Our smartphones, tablets and computers are filled with applications and functions that make everyday life a little easier. This is hardly more noticeable than when the battery runs out at the worst possible moment and you’re suddenly stranded without access to your internet bank, map or camera. Unfortunately, all of these new technical wonders consume relatively large amounts of power, a side-effect which has escalated as the technology has gotten more advanced. However, there is still hope to be found. In the first out of two moocs developed by ChalmersX, Per Stenström, Professor in Computer science, will teach participants how to code more efficiently, take full advantage of the performance of today’s computers – and save energy.
“The course is aimed at anyone possessing basic programming skills who wants to learn how to enhance programs to make them run faster while consuming less energy. Some prior knowledge is required, but you don’t need to be an expert to keep up. High school students who’ve studied programming could definitely benefit from the course. We start with the very basics, like how long it takes a computer to perform a simple addition”, says Per Stenström.
Interplay between software and hardware
The most important message that Per Stenström hopes will resonate with the participants from the moocs is that computer architecture concerns not only hardware or software, but both. A computer system gets its characteristics from the interplay between the two.
“All aspects must be considered for the result to be successful. Just like when building a bridge and one needs to consider both the inherent strength of the materials and the laws of physics, you need to code in a manner that balances your program to the performance and conditions of the intended hardware,” says Per Stenström.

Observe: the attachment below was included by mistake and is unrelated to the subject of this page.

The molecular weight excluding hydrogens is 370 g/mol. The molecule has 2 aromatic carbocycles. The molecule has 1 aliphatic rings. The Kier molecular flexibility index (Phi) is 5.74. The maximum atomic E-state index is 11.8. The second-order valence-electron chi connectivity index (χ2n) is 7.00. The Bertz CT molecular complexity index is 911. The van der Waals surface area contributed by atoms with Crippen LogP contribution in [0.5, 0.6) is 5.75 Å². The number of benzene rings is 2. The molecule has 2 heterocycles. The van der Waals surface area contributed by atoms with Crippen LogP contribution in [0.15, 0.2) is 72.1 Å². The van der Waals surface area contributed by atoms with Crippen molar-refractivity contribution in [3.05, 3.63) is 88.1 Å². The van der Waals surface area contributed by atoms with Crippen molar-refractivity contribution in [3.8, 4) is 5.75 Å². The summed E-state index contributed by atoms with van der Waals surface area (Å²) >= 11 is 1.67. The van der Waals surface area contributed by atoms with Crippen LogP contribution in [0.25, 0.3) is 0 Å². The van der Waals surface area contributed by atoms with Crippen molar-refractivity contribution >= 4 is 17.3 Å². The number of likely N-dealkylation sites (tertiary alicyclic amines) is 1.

Per Stenström started
out studying electrical engineering. He discovered his passion for computers at Lund University, where he became a pioneer in the field and initiated their very first courses in computer science. In 1995 he became a professor at Chalmers University of Technology in Gothenburg.
“I started building my own computers at home early in the game and I’ve always found the subject to be magically fascinating! My research is focused on finding new principles for computer construction, to get the machines to calculate quicker. Parallel to that I am interested in innovation. The best way to put research results to use is through companies. Hence, I’ve been involved in plenty of start-ups and incubators,” says Per Stenström.
Positive to new educational tools and methods
In addition to his research and mentoring a group of PhD-students at Chalmers, Per Stenström teaches at least one course in computer science per term.
“Honestly, I have enough on my plate as it is, but I really don’t want to give up teaching – it’s just too much fun. So this mooc-project is right up my alley, and a proper challenge at that,” says Per Stenström.
In the last few years, Per Stenström has used the educational method known as the ‘flipped classroom’, in which lectures are recorded beforehand and scheduled time in the classroom is used for interactivity between students and teacher. A method that lends itself well to being appropriated in moocs.
“It’ll be interesting to see what the exchange with the participants will be like when there are so many of them, from all over the world, and you don’t meet face-to-face, only through the computer.”
A mooc (Massive Open Online Course) is a course offered via an online platform in the form of recorded lectures, course texts and assignments and quizzes for the participants to complete during the run of the course. It’s open to anyone with a computer, smartphone or tablet and access to the internet. Computer System Design is divided into two parts: Improving Energy Efficiency and Performance starting November 1st 2016 and Advanced Concepts of Modern Microprocessors starting January 4th 2017.
Text: Carolina Svensson
Pictures: Anna-Lena Lundqvist